“It’s the best thing he’s ever done.”

Sally looked from the portrait to the random display on the wall: A series of orange peels cut, fashioned into pitted penises and framed, a ravishing charcoal fantasy of a musical score and an invitation to the Queen’s garden party at which she knew her father intended to wear blue Nikes. She looked back at the portrait and wondered what he saw when he looked at it; whether he saw her, saw the sadness even, or if he merely saw skilfully organised paint.

“Have you got any interesting commissions?” Sally projected into the industrious silence.

“Oh” The syllable fell into his beard and joined the sardines he had had for lunch. “This and that. You know. I’m making a suduko puzzle from the autumn leaves I gathered in Princeton”. Max suddenly took his tired eyes away from his work and blinked at Sally. “You know, the couple opposite me have just adopted a baby from China. It is so lovely and they are so happy. You know, I never thought anything about this adoption lark, but when I saw that child….Are you and Theo…? Because if you’re not it’s fine, but if…well, if it’s money…, you know I will always help you out.”

Sally’s hands, clasped behind her back, fell to her sides and in that moment, she knew that the rotary pens, brushes, charcoal and pencils were only transparent objects and that, even through the fence of them, he did see her. He always had.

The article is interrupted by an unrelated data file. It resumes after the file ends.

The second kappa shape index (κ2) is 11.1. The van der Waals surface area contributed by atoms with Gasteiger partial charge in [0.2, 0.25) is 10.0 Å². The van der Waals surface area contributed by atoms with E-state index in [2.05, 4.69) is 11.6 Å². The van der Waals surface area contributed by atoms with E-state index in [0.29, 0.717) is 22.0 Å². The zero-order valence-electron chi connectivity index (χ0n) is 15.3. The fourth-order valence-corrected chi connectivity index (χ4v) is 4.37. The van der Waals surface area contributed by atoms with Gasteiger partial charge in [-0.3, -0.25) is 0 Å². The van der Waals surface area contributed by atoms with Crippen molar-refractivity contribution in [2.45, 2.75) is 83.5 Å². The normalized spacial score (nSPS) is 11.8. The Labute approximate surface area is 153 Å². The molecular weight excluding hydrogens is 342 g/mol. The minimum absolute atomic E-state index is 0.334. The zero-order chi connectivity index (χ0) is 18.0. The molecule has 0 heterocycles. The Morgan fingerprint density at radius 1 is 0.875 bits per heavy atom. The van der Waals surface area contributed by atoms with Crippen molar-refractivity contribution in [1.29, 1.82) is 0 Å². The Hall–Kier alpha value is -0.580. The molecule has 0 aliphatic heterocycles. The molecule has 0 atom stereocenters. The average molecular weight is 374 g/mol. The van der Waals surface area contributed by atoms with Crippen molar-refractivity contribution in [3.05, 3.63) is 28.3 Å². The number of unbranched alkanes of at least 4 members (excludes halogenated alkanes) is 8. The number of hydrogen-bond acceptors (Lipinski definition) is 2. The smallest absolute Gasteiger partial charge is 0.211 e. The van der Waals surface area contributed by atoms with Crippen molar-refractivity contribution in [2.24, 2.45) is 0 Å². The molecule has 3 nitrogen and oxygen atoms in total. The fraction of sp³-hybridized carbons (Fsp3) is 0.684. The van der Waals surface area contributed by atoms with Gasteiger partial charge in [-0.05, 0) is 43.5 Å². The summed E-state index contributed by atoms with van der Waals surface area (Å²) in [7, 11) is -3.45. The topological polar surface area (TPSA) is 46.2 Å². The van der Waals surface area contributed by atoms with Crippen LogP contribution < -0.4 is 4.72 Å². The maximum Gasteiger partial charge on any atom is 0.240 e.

The first snow has been laid like ermine on the shoulder of the Mont Ventoux. The smells of wood burning and stew leak out from behind heavy doors. The pom poms on the plane trees perform their last jig in the naked blue of an empty sky as a robin heralds the winter. The air smells of thyme after rain.

In the village the residents nod their heads and lower their lids at each other, snug in the knowledge that from now until June it is no longer about lavender and the sound of the cicadas, about renting out your gite, about selling your pots, your authentique farmhouse, your sunflowers or your editions of The Times. It is no longer about dodging campervans or cheap sun, about sweating up the mountain.

No, today the organic butcher is happy to discuss the cut of veal and give me the bones, and the baker has bread left and time to chat at midday. Our neighbour pops round for a coffee for the first time in six months. We talk about the truffles that will come with the first frost, a baby born to a mutual friend, and make a date to share her quince tagine.

The village and its villagers heave a sigh of relief in the silvery silence.





I have been an avid juicer for fifteen years and Julian has caught the bug. Every morning we make a fresh brew of vitamins and let it slither down our parched throats, savouring its zing as it coats our tongues and tummies with creamy orange, pink or green goodness. It has become as necessary a wake up ritual as tooth cleaning or washing my face in cold water and is a good way to say sorry to my liver for the night before. Now winter is coming we are moving into carrot, apple, beetroot and ginger juice. Sweet red velvet in a glass.